2023 Kirby Seminar series

Thursday 2 November, 12.00pm

Via Zoom or On-Campus at Lewis Seminar Room, W38. School of Law 


Wrongful convictions: Kinds, causes and solutions

Professor David Hamer

University of Sydney Law School


If interested and to obtain a link, please register for this Kirby Seminar at


In this Kirby Seminar, Professor David Hamer will provide an overview of wrongful convictions in Australia, how they are treated by current law and the prospects for reform. Different kinds of wrongful convictions will be outlined, distinguishing between the notion of legal innocence and factual innocence. An overview will follow of known wrongful convictions and reflections made on the far larger number of hidden wrongful convictions. Acknowledging the limitations on our knowledge, causes of the various kinds of wrongful convictions will be explored. Suggested reforms may assist both in the avoidance and correction of wrongful convictions.

The seminar will examine the regular conviction appeal process, the new subsequent appeal legislation (SA, Tas, Vic), and post-appeal reviews (eg, ACT, NSW). Recent high-profile cases will be placed into context, such as Pell (2020) 268 CLR 123, Eastman v ACT [2019] ACTSC 280, and Folbigg (pardoned, 5 June 2023). Consideration will be given to whether Australia should adopt a Criminal Cases Review Commissions, following England (1997), Scotland (1999), New Zealand (2020), and Canada (in the near future).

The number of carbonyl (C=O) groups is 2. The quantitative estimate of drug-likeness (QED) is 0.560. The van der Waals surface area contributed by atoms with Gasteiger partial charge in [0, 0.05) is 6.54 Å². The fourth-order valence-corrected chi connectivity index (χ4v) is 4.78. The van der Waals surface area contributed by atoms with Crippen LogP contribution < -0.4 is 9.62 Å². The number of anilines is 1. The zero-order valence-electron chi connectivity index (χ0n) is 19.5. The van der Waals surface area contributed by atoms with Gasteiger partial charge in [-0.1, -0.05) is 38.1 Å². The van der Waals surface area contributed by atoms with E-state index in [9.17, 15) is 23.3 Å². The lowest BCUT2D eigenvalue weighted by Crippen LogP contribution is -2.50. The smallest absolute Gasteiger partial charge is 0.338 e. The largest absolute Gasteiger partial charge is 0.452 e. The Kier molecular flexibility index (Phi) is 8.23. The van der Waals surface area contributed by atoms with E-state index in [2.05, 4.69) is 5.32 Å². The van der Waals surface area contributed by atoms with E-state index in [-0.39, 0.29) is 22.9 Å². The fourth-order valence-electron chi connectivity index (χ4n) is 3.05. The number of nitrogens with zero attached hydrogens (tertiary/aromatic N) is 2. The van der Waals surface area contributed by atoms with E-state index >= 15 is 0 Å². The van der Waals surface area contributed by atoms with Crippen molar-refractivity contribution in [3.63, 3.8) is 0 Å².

David Hamer is a Professor of Law and Associate Dean (Postgraduate Coursework) at the University of Sydney School of Law. He is interested in how criminal courts deal with evidence in determining whether to convict or acquit defendants. While focusing on the detail of evidence law and criminal procedure, he takes an interdisciplinary approach. His research engages both the psychology and the logic of proof and draws on empirical research and formal probabilistic models. His work further explores how the pursuit of factual accuracy is affected by other sometimes competing concerns: efficiency, fairness, and the overarching need to provide a mechanism for settling disputes that retains public acceptance. An additional area of interest to David is the regulation of child sexual assault prosecutions. Drawing on David’s work, the recent Royal Commission recommended that the prosecution be able to place greater reliance on the accusations of other alleged victims to corroborate the complainant’s allegation. He is contributing to the development of laws to implement this Royal Commission recommendation.